Trump's Big Paris Mistake
Any rational, responsible business leader, faced with an existential threat to his enterprise, would take steps to manage the risk. With his decision to leave the Paris climate accord, President Donald Trump is putting the lie to one of his central claims: that he would run the country like a business.
The Earth is threatened with rising seas, violent weather and punishingly high temperatures. Rather than remain part of the world's cooperative plan to address this danger, Trump is working to undermine it.
The 2015 Paris agreement established a global target for lowering greenhouse-gas emissions -- aimed at keeping the atmosphere from warming by 2 degrees Celsius. Nearly all the world’s countries agreed to create a system to measure their progress, and to continually strengthen their efforts. By backing out, the U.S. not only diminishes its own influence in these vital diplomatic negotiations, but worse, grants other countries license to neglect their responsibility.
In explaining his decision to leave the Paris accord, Trump said it would cost the U.S. millions of jobs and trillions of dollars in lost GDP over the next decade. In truth, America’s burgeoning solar and wind power industries are creating jobs. The solar industry, in particular added workers almost 17 times as fast as the overall economy last year. Leaving the climate deal, in any event, does nothing to advance jobs in fossil fuels or any other industry.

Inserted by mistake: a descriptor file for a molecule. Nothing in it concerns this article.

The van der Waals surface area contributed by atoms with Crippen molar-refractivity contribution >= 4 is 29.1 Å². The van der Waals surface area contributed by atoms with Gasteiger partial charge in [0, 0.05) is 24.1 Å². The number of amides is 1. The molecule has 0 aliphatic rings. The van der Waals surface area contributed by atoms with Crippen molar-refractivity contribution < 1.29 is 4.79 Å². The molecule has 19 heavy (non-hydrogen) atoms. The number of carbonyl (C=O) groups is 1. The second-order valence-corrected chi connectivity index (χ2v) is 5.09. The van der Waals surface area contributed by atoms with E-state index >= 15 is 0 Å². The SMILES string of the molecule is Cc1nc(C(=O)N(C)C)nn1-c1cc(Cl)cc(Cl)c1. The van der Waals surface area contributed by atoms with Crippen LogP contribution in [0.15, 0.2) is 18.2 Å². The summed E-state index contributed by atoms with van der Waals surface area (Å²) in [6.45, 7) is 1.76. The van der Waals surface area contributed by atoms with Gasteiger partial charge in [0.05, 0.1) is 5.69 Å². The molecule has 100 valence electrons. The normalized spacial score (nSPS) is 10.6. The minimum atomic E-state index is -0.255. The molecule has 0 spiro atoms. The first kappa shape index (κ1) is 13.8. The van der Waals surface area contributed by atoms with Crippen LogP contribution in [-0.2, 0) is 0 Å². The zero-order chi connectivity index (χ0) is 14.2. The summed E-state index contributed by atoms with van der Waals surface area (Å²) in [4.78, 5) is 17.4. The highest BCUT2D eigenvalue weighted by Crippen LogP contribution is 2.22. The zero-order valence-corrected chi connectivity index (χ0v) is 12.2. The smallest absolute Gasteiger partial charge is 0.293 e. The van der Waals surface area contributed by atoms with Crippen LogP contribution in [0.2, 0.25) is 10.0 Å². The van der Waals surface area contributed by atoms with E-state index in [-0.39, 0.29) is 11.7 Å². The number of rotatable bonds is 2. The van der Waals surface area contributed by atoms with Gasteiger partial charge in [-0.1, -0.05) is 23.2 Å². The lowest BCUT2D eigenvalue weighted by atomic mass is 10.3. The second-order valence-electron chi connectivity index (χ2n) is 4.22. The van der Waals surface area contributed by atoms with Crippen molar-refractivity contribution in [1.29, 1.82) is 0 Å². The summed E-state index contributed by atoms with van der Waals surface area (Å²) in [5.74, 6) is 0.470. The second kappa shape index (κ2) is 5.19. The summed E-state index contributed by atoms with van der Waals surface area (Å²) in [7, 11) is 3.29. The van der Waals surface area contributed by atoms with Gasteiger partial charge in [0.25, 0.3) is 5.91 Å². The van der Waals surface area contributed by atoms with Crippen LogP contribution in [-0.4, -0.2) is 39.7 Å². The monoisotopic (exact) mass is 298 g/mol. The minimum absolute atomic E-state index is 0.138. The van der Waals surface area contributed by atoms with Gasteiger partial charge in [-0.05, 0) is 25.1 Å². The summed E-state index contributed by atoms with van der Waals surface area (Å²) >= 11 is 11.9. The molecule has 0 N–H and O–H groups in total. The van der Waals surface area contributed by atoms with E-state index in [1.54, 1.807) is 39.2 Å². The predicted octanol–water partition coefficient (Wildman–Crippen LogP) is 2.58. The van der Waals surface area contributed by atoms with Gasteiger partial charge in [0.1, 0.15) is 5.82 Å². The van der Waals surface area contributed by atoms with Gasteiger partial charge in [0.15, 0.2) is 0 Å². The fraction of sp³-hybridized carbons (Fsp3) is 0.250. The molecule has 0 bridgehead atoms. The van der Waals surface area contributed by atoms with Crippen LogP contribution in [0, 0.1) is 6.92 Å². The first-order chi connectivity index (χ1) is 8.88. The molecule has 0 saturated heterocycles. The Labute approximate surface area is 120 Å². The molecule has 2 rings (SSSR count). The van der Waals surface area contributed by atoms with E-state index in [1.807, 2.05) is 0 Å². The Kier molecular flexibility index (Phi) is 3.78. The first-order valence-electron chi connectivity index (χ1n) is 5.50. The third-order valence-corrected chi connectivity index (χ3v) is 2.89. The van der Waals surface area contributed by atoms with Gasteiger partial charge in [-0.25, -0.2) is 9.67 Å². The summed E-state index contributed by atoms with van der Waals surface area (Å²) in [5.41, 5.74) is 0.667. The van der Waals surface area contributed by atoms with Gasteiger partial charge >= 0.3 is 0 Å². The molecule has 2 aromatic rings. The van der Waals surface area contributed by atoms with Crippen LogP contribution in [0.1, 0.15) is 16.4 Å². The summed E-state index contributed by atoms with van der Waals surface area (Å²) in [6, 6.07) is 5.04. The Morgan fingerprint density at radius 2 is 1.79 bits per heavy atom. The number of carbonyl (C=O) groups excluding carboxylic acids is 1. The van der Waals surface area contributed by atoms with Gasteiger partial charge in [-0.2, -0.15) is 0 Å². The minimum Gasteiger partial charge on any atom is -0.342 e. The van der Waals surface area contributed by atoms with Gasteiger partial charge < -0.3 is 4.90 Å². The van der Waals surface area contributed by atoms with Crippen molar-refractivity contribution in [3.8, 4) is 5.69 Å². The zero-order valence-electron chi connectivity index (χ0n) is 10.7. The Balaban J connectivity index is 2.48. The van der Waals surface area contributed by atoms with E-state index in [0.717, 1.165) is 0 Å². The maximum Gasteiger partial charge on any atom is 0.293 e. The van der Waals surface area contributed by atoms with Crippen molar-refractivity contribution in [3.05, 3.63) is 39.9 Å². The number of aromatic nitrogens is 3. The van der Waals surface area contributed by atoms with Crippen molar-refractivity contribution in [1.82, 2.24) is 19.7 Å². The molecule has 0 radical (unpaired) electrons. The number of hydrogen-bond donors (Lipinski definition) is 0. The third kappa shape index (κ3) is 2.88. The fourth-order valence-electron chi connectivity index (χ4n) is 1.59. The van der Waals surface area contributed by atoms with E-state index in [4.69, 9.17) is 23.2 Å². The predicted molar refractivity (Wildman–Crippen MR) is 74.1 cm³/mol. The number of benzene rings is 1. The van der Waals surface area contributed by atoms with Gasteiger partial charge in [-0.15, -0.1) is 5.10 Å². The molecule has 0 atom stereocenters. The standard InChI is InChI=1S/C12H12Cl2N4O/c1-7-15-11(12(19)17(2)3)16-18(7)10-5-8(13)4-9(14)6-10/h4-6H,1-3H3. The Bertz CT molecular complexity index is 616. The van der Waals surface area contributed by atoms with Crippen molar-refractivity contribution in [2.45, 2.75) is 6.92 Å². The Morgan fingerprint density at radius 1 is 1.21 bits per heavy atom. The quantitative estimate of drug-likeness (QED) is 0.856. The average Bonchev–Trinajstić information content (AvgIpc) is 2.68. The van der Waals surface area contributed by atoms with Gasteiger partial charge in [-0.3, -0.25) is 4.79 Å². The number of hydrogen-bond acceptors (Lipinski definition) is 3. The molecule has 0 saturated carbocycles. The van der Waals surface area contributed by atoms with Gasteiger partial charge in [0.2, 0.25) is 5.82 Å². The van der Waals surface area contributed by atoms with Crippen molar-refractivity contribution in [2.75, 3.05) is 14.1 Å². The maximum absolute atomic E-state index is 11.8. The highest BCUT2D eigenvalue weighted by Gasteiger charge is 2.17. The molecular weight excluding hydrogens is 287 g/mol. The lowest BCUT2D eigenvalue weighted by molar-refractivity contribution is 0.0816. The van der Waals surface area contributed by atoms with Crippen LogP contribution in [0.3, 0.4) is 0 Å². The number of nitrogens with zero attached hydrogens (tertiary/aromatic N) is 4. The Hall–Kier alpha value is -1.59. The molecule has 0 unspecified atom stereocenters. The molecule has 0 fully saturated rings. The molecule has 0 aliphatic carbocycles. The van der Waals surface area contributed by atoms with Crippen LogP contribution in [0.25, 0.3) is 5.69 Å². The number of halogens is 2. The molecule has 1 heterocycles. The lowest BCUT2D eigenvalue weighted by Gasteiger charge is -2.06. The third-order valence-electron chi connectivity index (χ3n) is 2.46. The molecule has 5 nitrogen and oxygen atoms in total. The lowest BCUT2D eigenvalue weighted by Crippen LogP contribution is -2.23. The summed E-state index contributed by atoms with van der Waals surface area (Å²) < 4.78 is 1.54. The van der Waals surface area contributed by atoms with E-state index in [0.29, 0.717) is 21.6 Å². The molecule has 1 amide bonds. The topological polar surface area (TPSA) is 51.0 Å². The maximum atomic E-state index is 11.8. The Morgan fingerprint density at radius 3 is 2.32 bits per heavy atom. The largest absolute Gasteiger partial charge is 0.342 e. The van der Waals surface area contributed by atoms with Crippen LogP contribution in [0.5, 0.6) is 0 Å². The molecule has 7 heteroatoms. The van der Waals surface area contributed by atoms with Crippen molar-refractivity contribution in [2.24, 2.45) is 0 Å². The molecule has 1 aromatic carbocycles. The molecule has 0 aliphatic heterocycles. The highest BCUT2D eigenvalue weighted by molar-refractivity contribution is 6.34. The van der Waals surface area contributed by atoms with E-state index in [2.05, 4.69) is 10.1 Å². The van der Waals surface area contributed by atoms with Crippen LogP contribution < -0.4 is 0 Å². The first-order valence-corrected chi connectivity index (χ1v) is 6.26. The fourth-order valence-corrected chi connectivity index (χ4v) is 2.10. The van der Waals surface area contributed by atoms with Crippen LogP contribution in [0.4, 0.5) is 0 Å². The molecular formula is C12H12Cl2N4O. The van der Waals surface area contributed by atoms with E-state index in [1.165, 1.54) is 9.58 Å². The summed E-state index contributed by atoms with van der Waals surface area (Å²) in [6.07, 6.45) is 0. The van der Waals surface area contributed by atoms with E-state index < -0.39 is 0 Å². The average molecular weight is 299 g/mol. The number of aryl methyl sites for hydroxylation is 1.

Under Trump, the U.S. has already become an irresponsible role model. The administration is working to dismantle former President Barack Obama’s Clean Power Plan, which is meant to regulate electricity plants and help the U.S. meet its promise to cut emissions by more than a quarter from 2005 levels. That is more than one-fifth of the total emissions reductions promised in the entire Paris agreement.
Thankfully, as cities, states and businesses take action -- and as coal is increasingly priced out of the energy market -- emissions in the U.S. are falling steadily (though not as much as they would with the Clean Power Plan). And India and China are likely to reduce global carbon emissions by 2 to 3 billion tons more than they’d anticipated just last year.
So all is not lost, at least when it comes to taking action to address climate change. When it comes to leadership on climate change, however, Trump has abdicated Washington’s role. Now more than ever, cities, states and private companies will need to redouble their own efforts, to demonstrate to the world that Trump’s action does not reflect the views of most Americans and to ensure that the U.S. is ready to rejoin the global effort to prevent climate change at the first opportunity.
--Editorial: Mary Duenwald, Michael Newman
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